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Roberts-Banks v. Family Dollar Stores of Tennessee, Inc.

United States District Court, E.D. Tennessee, Knoxville

October 9, 2019

CHARLENE ROBERTS-BANKS, Plaintiff,
v.
FAMILY DOLLAR OF TENNESSEE, INC., Defendant

          POPLIN JUDGE

          MEMORANDUM AND ORDER

          REEVES CHIEF UNITED STATES DISTRICT JUDGE

         Plaintiff Charlene Roberts-Banks brings this action against her former employer, Family Dollar of Tennessee, Inc., alleging she was denied reasonable accommodation under the Americans with Disabilities Act (ADA) and wrongfully terminated for discriminatory and retaliatory reasons prohibited by the ADA. Roberts-Banks further alleges she was terminated in retaliation for seeking leave under the Family and Medical Leave Act (FMLA). Family Dollar moves to dismiss Banks' Complaint, or alternatively, to compel arbitration. Because there exists a genuine issue of material fact as to the validity of the agreement to arbitrate, the court will not compel arbitration of Roberts-Banks' claims.

         I. Factual Background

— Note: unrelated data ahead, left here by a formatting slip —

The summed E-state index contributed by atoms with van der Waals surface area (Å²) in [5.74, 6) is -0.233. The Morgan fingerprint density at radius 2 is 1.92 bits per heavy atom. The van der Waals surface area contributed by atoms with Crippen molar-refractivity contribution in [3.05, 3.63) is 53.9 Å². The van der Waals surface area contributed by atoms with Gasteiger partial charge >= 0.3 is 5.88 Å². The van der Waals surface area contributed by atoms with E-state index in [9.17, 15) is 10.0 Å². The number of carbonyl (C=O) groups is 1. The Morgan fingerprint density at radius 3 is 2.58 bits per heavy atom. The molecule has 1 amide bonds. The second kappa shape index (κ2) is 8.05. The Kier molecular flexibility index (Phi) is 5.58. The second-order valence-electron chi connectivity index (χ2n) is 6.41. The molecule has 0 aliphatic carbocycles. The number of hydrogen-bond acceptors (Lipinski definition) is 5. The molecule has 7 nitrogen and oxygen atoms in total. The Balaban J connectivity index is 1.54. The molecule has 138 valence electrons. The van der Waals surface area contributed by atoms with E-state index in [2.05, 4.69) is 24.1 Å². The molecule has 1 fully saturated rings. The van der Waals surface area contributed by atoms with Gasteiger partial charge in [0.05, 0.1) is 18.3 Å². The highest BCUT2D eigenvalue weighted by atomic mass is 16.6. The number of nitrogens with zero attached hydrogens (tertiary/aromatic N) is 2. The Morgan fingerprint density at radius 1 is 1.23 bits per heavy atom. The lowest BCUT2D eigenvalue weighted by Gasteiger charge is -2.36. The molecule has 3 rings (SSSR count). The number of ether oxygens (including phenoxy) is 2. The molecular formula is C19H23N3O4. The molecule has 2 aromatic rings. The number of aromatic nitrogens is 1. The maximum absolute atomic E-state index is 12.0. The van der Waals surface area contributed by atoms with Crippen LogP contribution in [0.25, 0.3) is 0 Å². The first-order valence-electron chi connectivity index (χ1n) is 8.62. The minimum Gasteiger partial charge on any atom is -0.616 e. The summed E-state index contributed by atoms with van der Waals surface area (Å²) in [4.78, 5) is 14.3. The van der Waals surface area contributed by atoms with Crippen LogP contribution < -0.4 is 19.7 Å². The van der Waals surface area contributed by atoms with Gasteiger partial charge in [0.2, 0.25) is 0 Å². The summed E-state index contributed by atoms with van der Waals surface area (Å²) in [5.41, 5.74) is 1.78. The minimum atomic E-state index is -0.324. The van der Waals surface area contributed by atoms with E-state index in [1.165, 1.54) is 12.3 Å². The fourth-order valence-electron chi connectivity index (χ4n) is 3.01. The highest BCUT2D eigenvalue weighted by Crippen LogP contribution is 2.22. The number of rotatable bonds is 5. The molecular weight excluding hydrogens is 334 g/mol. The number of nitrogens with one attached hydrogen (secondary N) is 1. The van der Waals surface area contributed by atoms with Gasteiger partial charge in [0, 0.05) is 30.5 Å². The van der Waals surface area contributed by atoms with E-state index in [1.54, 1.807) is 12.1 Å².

Family Dollar states that Roberts-Banks electronically signed a Mutual Agreement to Arbitrate Claims on March 30, 2014 through the company's online “Family Dollar University” (FDU). FDU contains Family Dollar's company policies and training courses. The Arbitration Module explained what arbitration is, and explained that Roberts-Banks and Family Dollar would be subject to an arbitration agreement. The module provided employees with a complete electronic version of the Arbitration Agreement to view and print. Family Dollar avers that Roberts-Banks reviewed the Arbitration Agreement and clicked a checkbox to indicate that she had read all pages of the Arbitration Agreement and agreed to its terms. The Arbitration Agreement covers claims arising under “all employment related laws” including claims under the ADA and FMLA.

         II. Standard of Review

         Family Dollar brings this motion pursuant to Fed.R.Civ.P. 12(b)(1) based on lack of subject matter jurisdiction, or in the alternative, Fed.R.Civ.P. 12(b)(6) for failure to state a claim.